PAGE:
After announcing Sunday that she's running for president, Hillary Clinton received hundreds of thousands of supportive messages on social media, perhaps the oddest of which was a well-wishing missive posted on Facebook by Cliff Jackson, an Arkansas attorney. Back in the 1990s, Jackson was one of the chief instigators of a wave of conspiracy theories about the Clintons. He had created an anti-Clinton group grandly titled the Alliance for the Rebirth of an Independent America, which was headquartered in a houseboat on the Arkansas River and was decorated with bumper stickers that read, for instance, “Smile if you’ve slept with Bill Clinton.” Jackson was instrumental in making Whitewater, and Bill's alleged harassment of Paula Jones, into national scandals. And it was Jackson who introduced David Brock of the American Spectator and other journalists to disaffected Arkansas state troopers who offered lurid tales of Governor Clinton using state resources for illicit sexual ends.
Troopergate, as the resulting brouhaha was called, joined a long list of scandals or pseudo-scandals that engulfed the Clintons in the '90s, including Whitewater, Travelgate, Nannygate, as well as various alleged and real sexual improprieties involving Bill Clinton. Jackson, like some other erstwhile Clinton enemies, wants to put his scandal-mongering behind him.
Yet malicious stories have a way of persisting even when disavowed by those who first spread them, and the fact that the storytellers no longer believe in their tales will do little to dissipate the cloud of conspiracy mania that hovers around the Clintons.
More than almost any political actors in American history, the Clintons have been the subject of elaborate and hair-raising conspiracy theories. To be sure, President Barack Obama has faced his share of mudslinging from birthers and their ilk. Yet the personal attacks on Obama, transparently motivated by a racist desire to portray him as exotic and un-American, don’t quite measure up in their sheer embellished loopiness to stories about the Clintons' murdering their aide Vince Foster or running a cocaine cartel out of the airport in Little Rock.
Almost all these conspiracy theories and scandals, aside of course from the former president committing perjury over the Monica Lewinsky affair, have been discredited, but these controversies have had a lasting effect on public opinion. There is a natural inclination among people to think that persistent hubbub in the press over scandals are based on some reality. Polls show that a sizeable percentage of Americans distrust Hillary Clinton, with levels of suspicion only increasing in the wake of the recent controversy over her use of a personal email account and homebrew server while serving as secretary of state: A Quinnipiac poll last week found that in three key swing states—Colorado, Virginia, and Iowa—between 49 and 56 percent of respondents think she's not honest or trustworthy.
And yet, in recent years, Jackson has had a conversion experience on the Clintons, something true of a surprising number of once vicious Clinton foes. David Brock, whose stories in the American Spectator drove the narrative on not just Troopergate but also the alleged harassment of Paula Jones (which paved the way for revelations about the Lewinsky scandal and Clinton’s impeachment), has famously apologized for his tabloid journalism and is now an ardent Hillary Clinton supporter. The late press baron Richard Mellon Scaife, who once spent nearly $2 million financing the anti-Clinton muckraking of Brock and other right-wing journalists through his “Arkansas Project,” reconciled with the former president, and ended up donating $100,000 to the Clinton foundation and having his newspaper, the Pittsburgh Tribune-Review, support Hillary Clinton’s 2008 run for president. Scaife’s onetime right-hand man Christopher Ruddy, the CEO of Newsmax Media and author of The Strange Death of Vincent Foster (1997), sheepishly admitted in 2009 that he had been “overzealous” in the '90s and even called Bill Clinton “a great president.”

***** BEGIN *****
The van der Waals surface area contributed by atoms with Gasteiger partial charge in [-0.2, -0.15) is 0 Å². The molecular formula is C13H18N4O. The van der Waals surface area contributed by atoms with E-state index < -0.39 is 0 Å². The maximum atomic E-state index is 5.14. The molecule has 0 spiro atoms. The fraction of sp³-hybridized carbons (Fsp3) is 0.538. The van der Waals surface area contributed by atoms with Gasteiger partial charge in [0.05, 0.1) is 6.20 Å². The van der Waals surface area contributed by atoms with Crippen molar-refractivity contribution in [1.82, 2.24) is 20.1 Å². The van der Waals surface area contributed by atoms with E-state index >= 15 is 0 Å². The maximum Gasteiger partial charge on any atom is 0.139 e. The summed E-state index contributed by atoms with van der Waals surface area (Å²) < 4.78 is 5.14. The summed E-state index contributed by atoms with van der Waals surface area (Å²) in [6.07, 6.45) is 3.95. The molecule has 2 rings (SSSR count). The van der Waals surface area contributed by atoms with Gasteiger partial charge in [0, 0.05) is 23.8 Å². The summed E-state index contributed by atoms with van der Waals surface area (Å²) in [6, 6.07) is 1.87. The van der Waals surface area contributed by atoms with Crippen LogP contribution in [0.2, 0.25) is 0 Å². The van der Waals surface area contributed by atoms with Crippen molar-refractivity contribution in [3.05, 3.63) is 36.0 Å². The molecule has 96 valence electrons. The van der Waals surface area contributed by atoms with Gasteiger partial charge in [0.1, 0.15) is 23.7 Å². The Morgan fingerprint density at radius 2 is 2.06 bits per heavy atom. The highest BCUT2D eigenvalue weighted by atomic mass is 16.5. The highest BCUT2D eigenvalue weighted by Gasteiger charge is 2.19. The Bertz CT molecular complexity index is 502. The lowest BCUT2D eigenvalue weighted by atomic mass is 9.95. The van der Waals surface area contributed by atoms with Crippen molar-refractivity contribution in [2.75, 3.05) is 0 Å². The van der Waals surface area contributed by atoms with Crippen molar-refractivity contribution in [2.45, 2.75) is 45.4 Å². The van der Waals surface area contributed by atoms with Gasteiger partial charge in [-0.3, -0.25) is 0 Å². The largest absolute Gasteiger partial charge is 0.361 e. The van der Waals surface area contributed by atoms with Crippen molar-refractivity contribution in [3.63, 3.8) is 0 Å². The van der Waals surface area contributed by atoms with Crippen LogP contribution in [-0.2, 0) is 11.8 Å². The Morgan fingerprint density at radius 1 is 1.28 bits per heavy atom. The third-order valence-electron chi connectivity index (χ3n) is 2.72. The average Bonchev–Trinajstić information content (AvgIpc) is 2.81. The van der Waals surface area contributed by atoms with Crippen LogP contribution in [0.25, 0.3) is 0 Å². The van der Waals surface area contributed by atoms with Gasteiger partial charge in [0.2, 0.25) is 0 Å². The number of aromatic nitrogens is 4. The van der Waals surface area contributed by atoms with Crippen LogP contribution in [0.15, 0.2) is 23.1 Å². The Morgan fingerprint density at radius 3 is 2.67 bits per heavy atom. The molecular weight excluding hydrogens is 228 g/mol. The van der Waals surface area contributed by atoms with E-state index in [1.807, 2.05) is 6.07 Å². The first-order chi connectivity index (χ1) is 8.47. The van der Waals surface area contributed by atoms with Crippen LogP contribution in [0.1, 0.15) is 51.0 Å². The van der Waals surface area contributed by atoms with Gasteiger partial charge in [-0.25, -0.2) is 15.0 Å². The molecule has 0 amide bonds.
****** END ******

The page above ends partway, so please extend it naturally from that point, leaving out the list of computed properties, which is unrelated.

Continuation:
In their fine book The Hunting of the President (2000), Joe Conason and Gene Lyons made the case that most of the supposed Clinton scandals were ginned up by partisan enemies, originally motivated by obscure Arkansas vendettas, and were subsequently adopted by the national right. This argument has been validated by the remorse or second thoughts expressed by Jackson, Brock, Scaife, and Ruddy.
But there's one complicating factor: Bill and Hillary Clinton are their own worst enemies when it comes to conspiracy theories about them. These scandals keep erupting because the Clintons behave in ways that raise suspicion. Bill is excessively gregarious, and sometimes glib with the truth (“I did not have sexual relations with that woman.”). Hillary, meanwhile, is sometimes too protective of the truth, seeming defensive when pressed for specific facts (as during her news conference about the email scandal). And the Clintons have a habit of surrounding themselves with dubious characters like James McDougal (the source of their Whitewater woes) and Dick Morris (who, after breaking with the Clintons, has fed the right's appetite for unhinged Clinton criticism).
Cliff Jackson and others have moved beyond their conspiracy theories, but many others haven’t. And nothing Jackson says, or writes on Facebook, can kill the ghosts of Troopergate that linger in the right-wing imagination. In fact, now that Hillary is presidential candidate, many such ghosts are likely to re-emerge in the conservative and even mainstream press. How she handles them may determine whether the Clintons move back into the White House.